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Song of Solomon 6-8The Message (MSG)

The Chorus

So where has this love of yours gone,
    fair one?
Where on earth can he be?
    Can we help you look for him?

The Woman

2-3 Never mind. My lover is already on his way to his garden,
    to browse among the flowers, touching the colors and forms.
I am my lover’s and my lover is mine.
    He caresses the sweet-smelling flowers.

The Man

4-7 Dear, dear friend and lover,
    you’re as beautiful as Tirzah, city of delights,
Lovely as Jerusalem, city of dreams,
    the ravishing visions of my ecstasy.
Your beauty is too much for me—I’m in over my head.
    I’m not used to this! I can’t take it in.
Your hair flows and shimmers
    like a flock of goats in the distance
    streaming down a hillside in the sunshine.
Your smile is generous and full—
    expressive and strong and clean.
Your veiled cheeks
    are soft and radiant.

8-9 There’s no one like her on earth,
    never has been, never will be.
She’s a woman beyond compare.
    My dove is perfection,
Pure and innocent as the day she was born,
    and cradled in joy by her mother.
Everyone who came by to see her
    exclaimed and admired her—
All the fathers and mothers, the neighbors and friends,
    blessed and praised her:

10 “Has anyone ever seen anything like this—
    dawn-fresh, moon-lovely, sun-radiant,
    ravishing as the night sky with its galaxies of stars?”

11-12 One day I went strolling through the orchard,
    looking for signs of spring,
Looking for buds about to burst into flower,
    anticipating readiness, ripeness.
Before I knew it my heart was raptured,
    carried away by lofty thoughts!

13 Dance, dance, dear Shulammite, Angel-Princess!
    Dance, and we’ll feast our eyes on your grace!
Everyone wants to see the Shulammite dance
    her victory dances of love and peace.

1-9 Shapely and graceful your sandaled feet,
    and queenly your movement—
Your limbs are lithe and elegant,
    the work of a master artist.
Your body is a chalice,
    wine-filled.
Your skin is silken and tawny
    like a field of wheat touched by the breeze.
Your breasts are like fawns,
    twins of a gazelle.
Your neck is carved ivory, curved and slender.
    Your eyes are wells of light, deep with mystery.
    Quintessentially feminine!
Your profile turns all heads,
    commanding attention.
The feelings I get when I see the high mountain ranges
    —stirrings of desire, longings for the heights—
Remind me of you,
    and I’m spoiled for anyone else!
Your beauty, within and without, is absolute,
    dear lover, close companion.
You are tall and supple, like the palm tree,
    and your full breasts are like sweet clusters of dates.
I say, “I’m going to climb that palm tree!
    I’m going to caress its fruit!”
Oh yes! Your breasts
    will be clusters of sweet fruit to me,
Your breath clean and cool like fresh mint,
    your tongue and lips like the best wine.

The Woman

9-12 Yes, and yours are, too—my love’s kisses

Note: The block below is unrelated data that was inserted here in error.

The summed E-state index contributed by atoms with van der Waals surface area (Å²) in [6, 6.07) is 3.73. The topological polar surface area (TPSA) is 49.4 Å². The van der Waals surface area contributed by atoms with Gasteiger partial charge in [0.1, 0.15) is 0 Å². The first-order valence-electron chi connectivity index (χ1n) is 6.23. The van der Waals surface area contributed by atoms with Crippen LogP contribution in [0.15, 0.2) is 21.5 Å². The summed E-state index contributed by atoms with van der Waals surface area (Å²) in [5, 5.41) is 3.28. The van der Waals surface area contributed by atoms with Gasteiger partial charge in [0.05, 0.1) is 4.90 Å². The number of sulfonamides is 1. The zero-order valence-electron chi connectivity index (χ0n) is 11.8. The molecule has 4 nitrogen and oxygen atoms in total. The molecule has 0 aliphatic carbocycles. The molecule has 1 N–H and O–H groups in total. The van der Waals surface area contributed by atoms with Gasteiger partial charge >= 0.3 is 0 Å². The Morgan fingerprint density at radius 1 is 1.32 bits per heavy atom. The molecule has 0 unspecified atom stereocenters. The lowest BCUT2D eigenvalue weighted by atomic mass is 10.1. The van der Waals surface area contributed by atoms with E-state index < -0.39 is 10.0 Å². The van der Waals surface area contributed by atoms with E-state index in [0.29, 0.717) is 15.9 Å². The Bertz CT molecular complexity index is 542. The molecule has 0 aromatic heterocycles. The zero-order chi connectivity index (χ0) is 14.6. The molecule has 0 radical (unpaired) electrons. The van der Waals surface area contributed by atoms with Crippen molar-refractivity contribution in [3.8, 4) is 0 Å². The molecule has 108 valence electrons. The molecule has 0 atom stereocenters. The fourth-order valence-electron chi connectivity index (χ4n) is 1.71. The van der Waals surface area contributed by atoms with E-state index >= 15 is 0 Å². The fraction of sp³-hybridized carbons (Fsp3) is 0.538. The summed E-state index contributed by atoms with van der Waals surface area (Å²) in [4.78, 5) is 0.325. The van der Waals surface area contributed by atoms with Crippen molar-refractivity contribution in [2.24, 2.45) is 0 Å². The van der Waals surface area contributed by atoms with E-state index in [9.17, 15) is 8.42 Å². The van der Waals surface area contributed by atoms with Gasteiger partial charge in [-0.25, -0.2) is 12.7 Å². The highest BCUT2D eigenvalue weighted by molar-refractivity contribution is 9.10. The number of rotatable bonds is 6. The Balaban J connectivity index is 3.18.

flow from his lips to mine.
I am my lover’s.
    I’m all he wants. I’m all the world to him!
Come, dear lover—
    let’s tramp through the countryside.
Let’s sleep at some wayside inn,
    then rise early and listen to bird-song.
Let’s look for wildflowers in bloom,
    blackberry bushes blossoming white,
Fruit trees festooned
    with cascading flowers.
And there I’ll give myself to you,
    my love to your love!

13 Love-apples drench us with fragrance,
    fertility surrounds, suffuses us,
Fruits fresh and preserved
    that I’ve kept and saved just for you, my love.

1-2 I wish you’d been my twin brother,
    sharing with me the breasts of my mother,
Playing outside in the street,
    kissing in plain view of everyone,
    and no one thinking anything of it.
I’d take you by the hand and bring you home
    where I was raised by my mother.
You’d drink my wine
    and kiss my cheeks.

3-4 Imagine! His left hand cradling my head,
    his right arm around my waist!
Oh, let me warn you, sisters in Jerusalem:
    Don’t excite love, don’t stir it up,
    until the time is ripe—and you’re ready.

The Chorus

Who is this I see coming up from the country,
    arm in arm with her lover?

The Man

I found you under the apricot tree,
    and woke you up to love.
Your mother went into labor under that tree,
    and under that very tree she bore you.

The Woman

6-8 Hang my locket around your neck,
    wear my ring on your finger.
Love is invincible facing danger and death.
    Passion laughs at the terrors of hell.
The fire of love stops at nothing—
    it sweeps everything before it.
Flood waters can’t drown love,
    torrents of rain can’t put it out.
Love can’t be bought, love can’t be sold—
    it’s not to be found in the marketplace.
My brothers used to worry about me:

8-9 “Our little sister has no breasts.
    What shall we do with our little sister
    when men come asking for her?
She’s a virgin and vulnerable,
    and we’ll protect her.
If they think she’s a wall, we’ll top it with barbed wire.
    If they think she’s a door, we’ll barricade it.”

10 Dear brothers, I’m a walled-in virgin still,
    but my breasts are full—
And when my lover sees me,
    he knows he’ll soon be satisfied.

The Man

11-12 King Solomon may have vast vineyards
    in lush, fertile country,
Where he hires others to work the ground.
    People pay anything to get in on that bounty.
But my vineyard is all mine,